In return for the lustre of political preferment, and a handful of largely symbolic policy concessions (a mea culpa from the Crown over the foreshore and seabed, recognition of the tino rangatiratanga flag) National’s new-found friends were supposed to keep their mouths shut and stay out of the Government’s way.

Sharples refused. Though the number of obfuscations, deferrals and outright rejections of Maori party initiatives steadily mounted, Sharples’ faith National’s leader never faltered. Hadn’t Key acknowledged the mana of the Maori people? And hadn’t he given the Maori Affairs Minister the power and resources to act independently on their behalf?

Yes, he had. So, when Sharples saw an opportunity to introduce Maori culture to the Rugby World Cup’s vast international audience he acted - independently.

INSTANTLY, the genial masks of the National Party’s conservative political grandees were cast aside, and their true faces revealed. Harmless ethnic tokenism was one thing, assertive ethnic commerce was something else altogether.

Not only was the Minister of Maori Affairs threatening to put a Maori face to the Pakeha nation’s pre-eminent cultural icon – Rugby – but the MTS bid was turning an unwelcome spotlight on the full extent of TVNZ’s political sycophancy and cultural bankruptcy.

Twenty years of relentless commercialisation have produced a public broadcaster perfectly adapted to National’s needs; an institution uniquely positioned to transform the Rugby World Cup into a cultural support-vehicle for the Governments in an election year. Rather than see TVNZ’s "national town hall" functions usurped by the MTS, McCully and Coleman were willing to let National’s new relationship with Maori fall apart.

As documentary film-maker, and Chair of the Screen Directors Guild, George Andrews, archly observed to Kathryn Ryan a few minutes after her interview with Fox: "When the chips are down the rules [forbidding political interference] go out the window."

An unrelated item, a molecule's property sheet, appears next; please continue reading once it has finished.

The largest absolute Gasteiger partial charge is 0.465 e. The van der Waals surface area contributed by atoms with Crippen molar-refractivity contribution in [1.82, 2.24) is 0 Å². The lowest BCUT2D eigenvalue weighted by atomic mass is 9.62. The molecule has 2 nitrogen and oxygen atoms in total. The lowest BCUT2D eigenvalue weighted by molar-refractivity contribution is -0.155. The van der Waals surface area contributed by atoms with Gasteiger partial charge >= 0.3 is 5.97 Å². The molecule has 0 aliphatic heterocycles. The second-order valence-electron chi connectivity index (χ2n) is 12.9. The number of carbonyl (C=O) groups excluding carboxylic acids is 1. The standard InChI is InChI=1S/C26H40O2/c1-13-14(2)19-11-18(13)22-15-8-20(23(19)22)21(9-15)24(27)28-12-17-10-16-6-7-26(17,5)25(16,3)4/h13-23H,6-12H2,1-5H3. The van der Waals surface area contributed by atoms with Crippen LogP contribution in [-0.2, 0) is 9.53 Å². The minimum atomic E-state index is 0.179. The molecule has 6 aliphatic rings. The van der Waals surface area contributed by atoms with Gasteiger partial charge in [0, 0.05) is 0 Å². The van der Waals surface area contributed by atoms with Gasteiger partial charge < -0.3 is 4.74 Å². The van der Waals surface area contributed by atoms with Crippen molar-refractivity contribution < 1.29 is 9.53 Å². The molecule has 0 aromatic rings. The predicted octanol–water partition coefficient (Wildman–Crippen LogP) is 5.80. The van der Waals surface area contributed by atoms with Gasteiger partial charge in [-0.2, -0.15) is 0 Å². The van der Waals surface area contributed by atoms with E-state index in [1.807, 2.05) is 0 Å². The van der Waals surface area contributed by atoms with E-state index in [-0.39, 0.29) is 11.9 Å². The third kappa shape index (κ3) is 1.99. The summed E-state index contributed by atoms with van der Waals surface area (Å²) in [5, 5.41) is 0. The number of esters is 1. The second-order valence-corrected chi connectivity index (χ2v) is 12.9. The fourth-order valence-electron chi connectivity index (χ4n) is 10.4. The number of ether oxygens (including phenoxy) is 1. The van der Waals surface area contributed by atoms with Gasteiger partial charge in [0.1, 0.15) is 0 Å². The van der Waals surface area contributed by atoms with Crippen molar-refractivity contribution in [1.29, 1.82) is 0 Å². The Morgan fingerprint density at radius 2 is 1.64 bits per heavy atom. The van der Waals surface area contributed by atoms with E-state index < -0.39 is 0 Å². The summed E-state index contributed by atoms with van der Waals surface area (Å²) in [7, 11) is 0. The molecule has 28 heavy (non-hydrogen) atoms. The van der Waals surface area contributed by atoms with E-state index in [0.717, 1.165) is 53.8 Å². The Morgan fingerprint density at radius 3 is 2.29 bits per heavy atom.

BUT, BY TWO O’CLOCK on 14 October, Key had shut McCully and Coleman down. In a remarkable display of moral leadership, the Prime Minister over-ruled his over-mighty colleagues and restored the initiative to the MTS. In negotiations with the IRB, TVNZ and TV3 would work with Maori Television – and follow their lead.

Just as he had over the anti-smacking legislation, Key refused to shift his party to the Right. National’s outreach to Maoridom will continue.

Fox had correctly diagnosed the nature of National’s disease – racial prejudice. What he’d failed to identify was the cure – Key’s decency.

This essay was originally published in The Independent of Thursday, 22 October 2009. 


Go figure said...

Key's decency indeed. He salvaged things only just enough to make it look decent on the surface, but what Sharples was trying to achieve was left to die just as surely. The Maori Party are being subject to some realpolitik here, perhaps the Foreshore repeal is not a done deal yet even. The other question is what are they getting that we don't know about yet? Not much for caving entirely to the Nats ETS by all accounts, but Turia is very busy building her programme in Social Development. I pick they think its going to be big enough to be forgiven by their supporters for all other crimes. But the impact on Maori won't start to be felt until election year, so there are still bumps ahead. Who else will jump ship? Where is Hone? 2010 will be interesting.

gary said...

Chris, I don't know if it's possible to say either way that it was Key's decency that led to the outcome, or what I think is equally compelling, that Key acknowledged he didn't want to be perceived as the leader of a racist party.

Unknown said...

It was not Key's "decency". It was his recognition that the coalition agreement with the Maori Party hung by a thread.

The compromise agreement is strage, to put it mildly. Maori Television does not get its support for Te Reo, instead of having 90% of public broadcasting recipients listening to commentary with a te reo twist it now gets 90% mainstream commentary and 10% with a te reo twist for a greater amount.

In financial and philosophical terms the decision sucks. The only possible explanation is the prejudice that Nats like McCully and Coleman have for anything that is not European.

They are both North Shore MPs. What is the chance of their replacement by MPs that reflect the true multi cultural nature of New Zealand?